Questions & Answers
Act is in place. Don't we just need it to be enforced? Six years since the ban came into force, it is absolutely clear that hunts are continuing to send their hounds into
cover where they know wild mammals are likely to be found. Whenever they are caught chasing a fox or
hare, they inevitably say they were "trail hunting", and the pursuit was an "accident". This
situation must be rectified. The insertion of a reckless behaviour clause into the Act would mean that the claim
of an "accident" could no longer be used, as hunters would be guilty of an offence if they "caused or permitted"
their hounds to chase live quarry.
Would a reckless clause mean that all dog owners would be at risk of prosecution? No, because the reckless behaviour clause will only apply to persons who, 'while in charge
of a pack of dogs used for the purpose of simulating the hunting of a wild mammal, causes or permits those
dogs to chase, injure or kill a wild mammal of a species which he knows or ought to know is likely to be found and chased,
injured or killed by those dogs at that location’. Responsible dog owners would have no need
to fear the law.
Would the addition of a reckless behaviour clause to the Hunting Act be sufficient? It is also necessary to close the loopholes currently being exploited by hunters. The
Gamekeepers exemption is being used as a cloak for terriermen to continue to operate within foxhunts as they always have.
The Falconers exemption is being exploited by fox hunters as it does not limit the number
of dogs which may be used to flush quarry to a bird of prey. During the cubhunting season, when packs of hounds are traditionally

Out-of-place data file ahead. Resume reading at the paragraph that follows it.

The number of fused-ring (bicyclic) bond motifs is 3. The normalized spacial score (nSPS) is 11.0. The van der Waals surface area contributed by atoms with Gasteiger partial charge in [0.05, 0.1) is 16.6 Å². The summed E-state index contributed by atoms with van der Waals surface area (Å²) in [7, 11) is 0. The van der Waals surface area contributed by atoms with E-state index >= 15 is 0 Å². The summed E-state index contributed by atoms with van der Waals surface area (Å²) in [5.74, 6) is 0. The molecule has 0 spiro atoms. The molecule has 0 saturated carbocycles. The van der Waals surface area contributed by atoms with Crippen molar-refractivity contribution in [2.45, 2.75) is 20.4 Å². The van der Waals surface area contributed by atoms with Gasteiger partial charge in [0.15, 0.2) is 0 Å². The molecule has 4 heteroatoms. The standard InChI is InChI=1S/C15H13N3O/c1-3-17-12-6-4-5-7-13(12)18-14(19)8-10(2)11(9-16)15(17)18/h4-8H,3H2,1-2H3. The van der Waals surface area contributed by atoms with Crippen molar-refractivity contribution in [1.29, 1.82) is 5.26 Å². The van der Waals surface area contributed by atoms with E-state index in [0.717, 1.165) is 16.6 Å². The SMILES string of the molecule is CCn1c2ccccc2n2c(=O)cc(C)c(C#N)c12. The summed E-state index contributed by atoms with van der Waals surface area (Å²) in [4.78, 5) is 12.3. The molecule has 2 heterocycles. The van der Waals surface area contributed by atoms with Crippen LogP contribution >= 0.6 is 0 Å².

held in a cover and trained to kill fox cubs, foxhunts now take out a bird of prey, and claim, if challenged,
that the hounds are flushing foxes from the cover to the bird of prey. In the opinion of hunt monitors, this is utterly false
and the birds are incapable of killing a fox. The falconers themselves strongly object to what the hunters are doing,
and they also wish to see this loophole closed. Also the exemptions which allow the retrieval of
a shot hare and the hunting of rats or rabbits are being exploited by beagle packs because there is no limit
on the number of dogs which may be used for these activities. Hunts suspected of using an entire pack
of beagles for illegal hare hunting simply claim to be operating under one of these exemptions whilst mink
hunts claim their packs are hunting rats. The deer hunts are abusing the 'research and observation' example to continue chasing
and killing red deer for 'sport'.(see 'At a Glance Guide' for details of proposed amendments).
Where is the evidence of widespread
law breaking by the hunts?
Hunt monitors and members
of the public have made a considerable number of complaints to the police of illegal hunting which they have witnessed and
filmed. The overwhelming majority of these have been rejected, sometimes in the early stages by the police or the Crown Prosecution
Service after the police have gone to considerable trouble compiling the evidence. The issue always comes back to proving
"intent", when the hunters have claimed an accident. The levels of evidence currently being demanded to satisfy the needs of the
Act are almost impossible to achieve. But POWA emphasise that the Act's wording and numerous loopholes
allow Hunts to continue to chase and kill wild mammals either without breaking the law or with a very slight chance
of being prosecuted should they do so.